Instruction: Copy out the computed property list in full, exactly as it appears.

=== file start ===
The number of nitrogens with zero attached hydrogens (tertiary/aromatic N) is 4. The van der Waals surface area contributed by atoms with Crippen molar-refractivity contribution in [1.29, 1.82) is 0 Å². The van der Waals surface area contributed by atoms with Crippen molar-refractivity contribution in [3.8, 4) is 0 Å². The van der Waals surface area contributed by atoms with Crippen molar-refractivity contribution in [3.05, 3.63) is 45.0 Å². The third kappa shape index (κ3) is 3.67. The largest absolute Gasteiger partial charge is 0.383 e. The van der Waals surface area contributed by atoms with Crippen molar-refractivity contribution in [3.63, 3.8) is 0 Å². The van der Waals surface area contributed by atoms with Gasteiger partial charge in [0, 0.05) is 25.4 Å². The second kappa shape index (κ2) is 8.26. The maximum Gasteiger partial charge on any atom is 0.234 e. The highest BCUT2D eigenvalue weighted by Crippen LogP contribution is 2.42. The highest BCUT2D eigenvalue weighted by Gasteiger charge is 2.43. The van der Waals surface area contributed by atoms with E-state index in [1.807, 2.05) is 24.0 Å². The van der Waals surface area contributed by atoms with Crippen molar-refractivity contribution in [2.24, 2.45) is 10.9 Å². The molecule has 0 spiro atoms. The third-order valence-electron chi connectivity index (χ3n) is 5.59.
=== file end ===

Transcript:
The number of nitrogens with zero attached hydrogens (tertiary/aromatic N) is 4. The van der Waals surface area contributed by atoms with Crippen molar-refractivity contribution in [1.29, 1.82) is 0 Å². The van der Waals surface area contributed by atoms with Crippen molar-refractivity contribution in [3.8, 4) is 0 Å². The van der Waals surface area contributed by atoms with Crippen molar-refractivity contribution in [3.05, 3.63) is 45.0 Å². The third kappa shape index (κ3) is 3.67. The largest absolute Gasteiger partial charge is 0.383 e. The van der Waals surface area contributed by atoms with Crippen molar-refractivity contribution in [3.63, 3.8) is 0 Å². The van der Waals surface area contributed by atoms with Gasteiger partial charge in [0, 0.05) is 25.4 Å². The second kappa shape index (κ2) is 8.26. The maximum Gasteiger partial charge on any atom is 0.234 e. The highest BCUT2D eigenvalue weighted by Crippen LogP contribution is 2.42. The highest BCUT2D eigenvalue weighted by Gasteiger charge is 2.43. The van der Waals surface area contributed by atoms with E-state index in [1.807, 2.05) is 24.0 Å². The van der Waals surface area contributed by atoms with Crippen molar-refractivity contribution in [2.24, 2.45) is 10.9 Å². The molecule has 0 spiro atoms. The third-order valence-electron chi connectivity index (χ3n) is 5.59.